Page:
Social Data Intelligence: Webinar with Susan Etlinger

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This webinar covers the findings from the Altimeter Group report, Social Data Intelligence, which lays out the imperative for organizations to integrate social data with other data streams in the enterprise. Includes best practices and frameworks, as well as a maturity map to enable organizations to make the best and most strategic use of social data.

Published in: Data & Analytics

Social Data Intelligence: Webinar with Susan Etlinger

  1. 1. Social Data Intelligence An Altimeter Group Webinar Susan Etlinger, Industry Analyst September 5, 2013
  2. 2. Agenda I. The State of Social Analytics II. Making Social Data Actionable III. Building A Data-Driven Organization IV. Six Dimensions of Analytics Maturity V. What’s Next 2
  3. 3. The State of Social Analytics
  4. 4. Social data is not an island 4
  5. 5. It is used across the organization
  6. 6. Organizations want context
  7. 7. Source: Altimeter Group It has a large and diffuse ecosystem 7 Publishers (Social Networks, Community, Enterprise Collaboration) Social Data Platforms Social Applications Listening/Moni toring Engagement SMMS) Publishing Analytics Enterprise Applications CRM BI Market Research Email Marketing Fraud Detection/Risk Mgt Supply Chain
  8. 8. Manny’s steakhouse is celebrated for its quality steaks, but when a sudden change in sentiment related to its meat quality surfaced via social media, the company was able to pinpoint the precise dates, times, and incidents of faulty product. Social data turned up the heat for Manny’s Steakhouse, prompting action 8
  9. 9. Parasole and Manny’s quickly identified 6 suspect samples, lined them up, tasted them, and immediately discovered the problem. Parasole uses social data opportunistically, to protect product (and brand) quality Using social data to optimize supply  Cut ties with the meat supplier  Provided employee training to smooth the transition  Updated employee incentive programs to incorporate social ratings and reviews 9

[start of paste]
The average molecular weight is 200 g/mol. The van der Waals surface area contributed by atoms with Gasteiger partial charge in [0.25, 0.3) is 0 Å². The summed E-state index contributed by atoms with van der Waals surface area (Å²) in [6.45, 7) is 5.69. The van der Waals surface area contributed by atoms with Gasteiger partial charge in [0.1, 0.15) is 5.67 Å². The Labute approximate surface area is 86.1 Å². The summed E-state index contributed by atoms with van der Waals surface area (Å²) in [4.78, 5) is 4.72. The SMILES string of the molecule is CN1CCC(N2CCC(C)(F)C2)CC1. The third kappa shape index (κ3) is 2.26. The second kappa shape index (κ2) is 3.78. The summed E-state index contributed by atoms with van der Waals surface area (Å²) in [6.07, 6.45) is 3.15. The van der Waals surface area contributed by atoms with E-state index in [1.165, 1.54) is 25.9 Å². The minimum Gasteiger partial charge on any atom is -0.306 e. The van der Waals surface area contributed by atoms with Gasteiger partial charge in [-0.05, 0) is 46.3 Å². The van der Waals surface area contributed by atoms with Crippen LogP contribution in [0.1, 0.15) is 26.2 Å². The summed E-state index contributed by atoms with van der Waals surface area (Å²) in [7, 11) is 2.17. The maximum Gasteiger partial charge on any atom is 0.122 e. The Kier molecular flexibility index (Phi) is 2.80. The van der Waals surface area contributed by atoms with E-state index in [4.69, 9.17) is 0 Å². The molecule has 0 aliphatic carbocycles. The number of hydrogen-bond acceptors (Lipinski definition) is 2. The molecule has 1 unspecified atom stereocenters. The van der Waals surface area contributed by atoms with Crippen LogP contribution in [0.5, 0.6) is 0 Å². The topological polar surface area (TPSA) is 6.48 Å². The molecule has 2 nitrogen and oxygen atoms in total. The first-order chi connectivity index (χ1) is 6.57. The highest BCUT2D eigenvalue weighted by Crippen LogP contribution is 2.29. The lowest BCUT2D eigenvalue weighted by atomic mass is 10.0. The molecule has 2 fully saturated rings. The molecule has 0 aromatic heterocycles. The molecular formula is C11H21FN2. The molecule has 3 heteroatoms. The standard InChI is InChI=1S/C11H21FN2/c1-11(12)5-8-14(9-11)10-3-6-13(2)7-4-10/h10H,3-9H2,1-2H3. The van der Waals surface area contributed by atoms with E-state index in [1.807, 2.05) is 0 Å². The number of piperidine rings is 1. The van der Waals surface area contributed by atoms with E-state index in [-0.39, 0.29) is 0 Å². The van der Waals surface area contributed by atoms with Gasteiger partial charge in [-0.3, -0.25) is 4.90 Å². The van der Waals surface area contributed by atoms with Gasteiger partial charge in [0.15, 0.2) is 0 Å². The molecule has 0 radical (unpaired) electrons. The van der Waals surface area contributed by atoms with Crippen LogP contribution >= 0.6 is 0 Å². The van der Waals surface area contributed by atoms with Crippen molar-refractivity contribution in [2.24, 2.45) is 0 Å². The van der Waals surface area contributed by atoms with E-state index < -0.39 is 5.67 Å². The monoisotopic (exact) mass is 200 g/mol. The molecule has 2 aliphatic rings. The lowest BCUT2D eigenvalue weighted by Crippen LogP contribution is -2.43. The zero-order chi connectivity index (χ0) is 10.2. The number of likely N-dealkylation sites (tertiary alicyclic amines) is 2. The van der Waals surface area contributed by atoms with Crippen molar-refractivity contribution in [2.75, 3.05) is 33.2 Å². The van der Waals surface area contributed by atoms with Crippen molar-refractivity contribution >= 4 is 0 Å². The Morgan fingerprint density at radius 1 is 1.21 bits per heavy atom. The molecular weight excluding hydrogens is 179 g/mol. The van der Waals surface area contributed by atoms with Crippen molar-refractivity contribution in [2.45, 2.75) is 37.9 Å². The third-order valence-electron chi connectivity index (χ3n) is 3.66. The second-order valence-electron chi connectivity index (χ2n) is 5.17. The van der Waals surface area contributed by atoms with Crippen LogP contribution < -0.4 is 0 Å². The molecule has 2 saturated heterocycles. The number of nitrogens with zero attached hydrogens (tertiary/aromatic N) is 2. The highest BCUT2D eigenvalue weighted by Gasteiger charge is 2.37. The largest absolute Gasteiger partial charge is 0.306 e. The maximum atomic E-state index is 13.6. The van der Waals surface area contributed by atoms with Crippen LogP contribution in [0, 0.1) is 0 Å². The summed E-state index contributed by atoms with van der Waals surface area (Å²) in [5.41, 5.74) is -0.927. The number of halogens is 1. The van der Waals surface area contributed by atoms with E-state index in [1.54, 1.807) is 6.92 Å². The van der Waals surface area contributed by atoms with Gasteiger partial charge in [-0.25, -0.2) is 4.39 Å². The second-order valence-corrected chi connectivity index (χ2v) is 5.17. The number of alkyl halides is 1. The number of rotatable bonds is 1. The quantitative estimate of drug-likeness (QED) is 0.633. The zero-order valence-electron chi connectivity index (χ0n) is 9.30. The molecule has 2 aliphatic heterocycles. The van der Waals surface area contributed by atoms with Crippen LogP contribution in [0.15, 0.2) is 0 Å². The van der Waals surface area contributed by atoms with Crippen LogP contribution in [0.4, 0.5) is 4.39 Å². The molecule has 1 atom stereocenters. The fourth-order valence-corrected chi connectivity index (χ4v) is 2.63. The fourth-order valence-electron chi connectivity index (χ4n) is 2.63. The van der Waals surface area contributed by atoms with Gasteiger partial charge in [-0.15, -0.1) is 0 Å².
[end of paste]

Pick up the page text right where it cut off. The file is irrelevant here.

10. 10. So…what is social data intelligence? Social data intelligence is insight derived from social data that organizations can use confidently, at scale and in conjunction with other data sources to make strategic decisions.
  11. 11. Challenges of integrating social data Multiple internal constituents and interests • Community managers & customer service • Marketing and digital • Risk, compliance, legal, HR • Market research Requires new analytical approaches • It’s big data! • Variety • Velocity • Volume Social Data (and sometimes analysts) lack enterprise credibility • Social data is new • It lacks standards • Analyst roles are new
  12. 12. Characteristics to consider
  13. 13. Making Social Data Actionable
  14. 14. 1. Identify your business goals
  15. 15. 2. Define core social media metrics Business Goal Social Media Metric Brand Health Brand sentiment over time Marketing Optimization Impact of campaign X on awareness Revenue Generation Impact of social media on conversion Operational Efficiency Impact of social media on call deflection Customer Experience Impact of social media on NPS Innovation Impact of social media on speed to market
  16. 16. 3. Prioritize Your Metrics 16
  17. 17. Prioritization Process 1. List the core set of metrics you would like to evaluate 2. Score them as follows, on a scale of 1-5, where 1 is the lowest, and 5 is the highest • How useful this metric is to your organizationValue • Your organization’s ability to deliver this metricCapability • The time and staff power it will take to deliver this metric Resource • The degree to which other metrics or future decisions rely on this metric Dependency 17